August 2010 Investment Journal
The month of August is in the books and here's our "view from the front lines".
Economic data was weaker for the month, with the Employment Report the early focus. Prior gains were revised down, and the current jobless number was higher than expected. Huge numbers of labor force participants continue to drop off the rolls altogether, as they have stopped looking for work. Fed regional banks reported slower growth, and purchasing managers indices demonstrated less investment activity.
Undoubtedly these reports influenced Fed policy makers, who announced that they were downgrading their view of the U.S. economy. They would therefore be using proceeds of maturing securities to purchase longer term Treasury bonds, rather than taking money out of the system. This has been called "QE Lite", or quantitative easing lite, as the Fed committed to maintaining, but not expanding, the overall monetary base. Late in the month, the Fed's gathering in Jackson Hole WY confirmed that the Fed is ready to become more activist in its market policies (we think outright interest rate targeting--buying bonds to force them to a pre-determined level--is a real possibility.)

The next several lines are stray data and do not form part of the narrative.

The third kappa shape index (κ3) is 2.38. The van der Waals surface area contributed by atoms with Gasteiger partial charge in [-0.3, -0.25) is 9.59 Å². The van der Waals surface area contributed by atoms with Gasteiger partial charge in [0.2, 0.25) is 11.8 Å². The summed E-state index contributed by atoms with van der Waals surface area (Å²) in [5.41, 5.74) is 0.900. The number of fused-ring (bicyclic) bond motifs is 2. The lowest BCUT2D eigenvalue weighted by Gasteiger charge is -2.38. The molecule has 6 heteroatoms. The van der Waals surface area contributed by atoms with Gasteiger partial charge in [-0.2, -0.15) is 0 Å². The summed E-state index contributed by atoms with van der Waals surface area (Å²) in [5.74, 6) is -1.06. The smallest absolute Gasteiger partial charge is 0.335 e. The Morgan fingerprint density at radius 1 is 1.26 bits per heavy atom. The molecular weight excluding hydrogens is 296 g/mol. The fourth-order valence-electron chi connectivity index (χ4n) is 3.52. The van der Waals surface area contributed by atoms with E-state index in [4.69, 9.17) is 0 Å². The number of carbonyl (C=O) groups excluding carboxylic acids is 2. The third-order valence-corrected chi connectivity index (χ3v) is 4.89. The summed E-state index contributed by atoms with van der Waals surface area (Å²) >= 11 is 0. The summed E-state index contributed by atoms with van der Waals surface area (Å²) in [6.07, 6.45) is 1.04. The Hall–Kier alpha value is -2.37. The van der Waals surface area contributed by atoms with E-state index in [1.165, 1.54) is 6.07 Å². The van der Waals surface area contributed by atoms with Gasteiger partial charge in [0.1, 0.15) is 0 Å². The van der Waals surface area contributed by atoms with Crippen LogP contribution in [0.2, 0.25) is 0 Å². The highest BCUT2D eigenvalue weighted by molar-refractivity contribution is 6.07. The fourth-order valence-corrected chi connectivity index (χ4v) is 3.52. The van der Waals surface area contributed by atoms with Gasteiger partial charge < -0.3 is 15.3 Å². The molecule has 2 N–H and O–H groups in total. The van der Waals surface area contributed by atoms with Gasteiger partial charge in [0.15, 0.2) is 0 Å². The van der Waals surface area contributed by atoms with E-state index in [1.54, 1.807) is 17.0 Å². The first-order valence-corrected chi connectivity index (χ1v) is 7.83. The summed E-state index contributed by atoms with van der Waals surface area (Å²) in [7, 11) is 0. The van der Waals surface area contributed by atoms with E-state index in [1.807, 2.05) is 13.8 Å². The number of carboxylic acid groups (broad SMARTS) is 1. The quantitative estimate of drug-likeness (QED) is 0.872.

The bond market responded very favorably to this news, with the ten year Treasury Note yield moving from 2.90% to 2.47% during the month. Equity markets slipped 4.8%, as analysts revised their earnings forecasts down. Gold rose due to heightened sense of risk aversion, closing up $67 to end at $1,236 an ounce.
Going into the fourth quarter, we expect volatility to rise. Seasonally, stocks tend to weaken. Bonds have had a huge run and the question is how much lower they can go. Most market observers are skeptical that bonds offer any value, but in a long de-leveraging/deflationary period which we believe we are in, rates likely can stay lower for longer than many think. Japan, for example, has experienced a decade long period of low interest rates, yet their currency is hitting new highs. This counter-intuitive outcome is causing a lot of investors to re-think the whole interest rate/currency intersection.
Thank you for your support, and, as always, we welcome your questions and comments.
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